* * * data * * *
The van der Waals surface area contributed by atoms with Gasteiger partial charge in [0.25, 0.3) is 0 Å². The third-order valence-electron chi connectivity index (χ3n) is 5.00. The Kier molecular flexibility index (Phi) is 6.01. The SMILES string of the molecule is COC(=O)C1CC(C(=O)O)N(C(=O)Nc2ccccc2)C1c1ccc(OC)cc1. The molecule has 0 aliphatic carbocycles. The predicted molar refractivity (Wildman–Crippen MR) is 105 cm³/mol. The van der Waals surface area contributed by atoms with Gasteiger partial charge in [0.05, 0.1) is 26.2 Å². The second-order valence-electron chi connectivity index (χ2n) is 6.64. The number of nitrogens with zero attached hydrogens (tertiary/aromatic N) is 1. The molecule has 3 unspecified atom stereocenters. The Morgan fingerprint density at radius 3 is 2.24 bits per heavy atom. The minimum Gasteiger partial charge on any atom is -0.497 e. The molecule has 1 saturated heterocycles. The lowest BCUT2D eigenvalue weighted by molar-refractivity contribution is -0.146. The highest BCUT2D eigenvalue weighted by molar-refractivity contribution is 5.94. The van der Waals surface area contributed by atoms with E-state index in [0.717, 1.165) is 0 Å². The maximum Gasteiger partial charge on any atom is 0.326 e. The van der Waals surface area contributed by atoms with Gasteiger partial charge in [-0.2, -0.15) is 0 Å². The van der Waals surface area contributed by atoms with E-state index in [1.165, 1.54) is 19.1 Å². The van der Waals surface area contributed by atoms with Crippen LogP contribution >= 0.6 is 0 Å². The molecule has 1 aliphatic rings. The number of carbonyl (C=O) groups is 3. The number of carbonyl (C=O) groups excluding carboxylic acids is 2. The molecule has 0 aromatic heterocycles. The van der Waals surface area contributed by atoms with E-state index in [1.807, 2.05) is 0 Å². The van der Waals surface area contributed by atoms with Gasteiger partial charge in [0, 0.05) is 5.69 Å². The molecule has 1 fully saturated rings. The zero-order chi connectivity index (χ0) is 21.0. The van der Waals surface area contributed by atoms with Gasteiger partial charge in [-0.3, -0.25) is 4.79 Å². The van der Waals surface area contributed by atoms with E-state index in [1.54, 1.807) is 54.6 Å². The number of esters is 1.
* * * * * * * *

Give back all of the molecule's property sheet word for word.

The van der Waals surface area contributed by atoms with Gasteiger partial charge in [0.25, 0.3) is 0 Å². The third-order valence-electron chi connectivity index (χ3n) is 5.00. The Kier molecular flexibility index (Phi) is 6.01. The SMILES string of the molecule is COC(=O)C1CC(C(=O)O)N(C(=O)Nc2ccccc2)C1c1ccc(OC)cc1. The molecule has 0 aliphatic carbocycles. The predicted molar refractivity (Wildman–Crippen MR) is 105 cm³/mol. The van der Waals surface area contributed by atoms with Gasteiger partial charge in [0.05, 0.1) is 26.2 Å². The second-order valence-electron chi connectivity index (χ2n) is 6.64. The number of nitrogens with zero attached hydrogens (tertiary/aromatic N) is 1. The molecule has 3 unspecified atom stereocenters. The Morgan fingerprint density at radius 3 is 2.24 bits per heavy atom. The minimum Gasteiger partial charge on any atom is -0.497 e. The molecule has 1 saturated heterocycles. The lowest BCUT2D eigenvalue weighted by molar-refractivity contribution is -0.146. The highest BCUT2D eigenvalue weighted by molar-refractivity contribution is 5.94. The van der Waals surface area contributed by atoms with E-state index in [0.717, 1.165) is 0 Å². The maximum Gasteiger partial charge on any atom is 0.326 e. The van der Waals surface area contributed by atoms with Gasteiger partial charge in [-0.2, -0.15) is 0 Å². The van der Waals surface area contributed by atoms with E-state index in [1.165, 1.54) is 19.1 Å². The van der Waals surface area contributed by atoms with Crippen LogP contribution >= 0.6 is 0 Å². The molecule has 1 aliphatic rings. The number of carbonyl (C=O) groups is 3. The number of carbonyl (C=O) groups excluding carboxylic acids is 2. The molecule has 0 aromatic heterocycles. The van der Waals surface area contributed by atoms with E-state index in [1.807, 2.05) is 0 Å². The van der Waals surface area contributed by atoms with Gasteiger partial charge in [0, 0.05) is 5.69 Å². The molecule has 1 fully saturated rings. The zero-order chi connectivity index (χ0) is 21.0. The van der Waals surface area contributed by atoms with Gasteiger partial charge in [-0.3, -0.25) is 4.79 Å². The van der Waals surface area contributed by atoms with E-state index in [1.54, 1.807) is 54.6 Å². The number of esters is 1.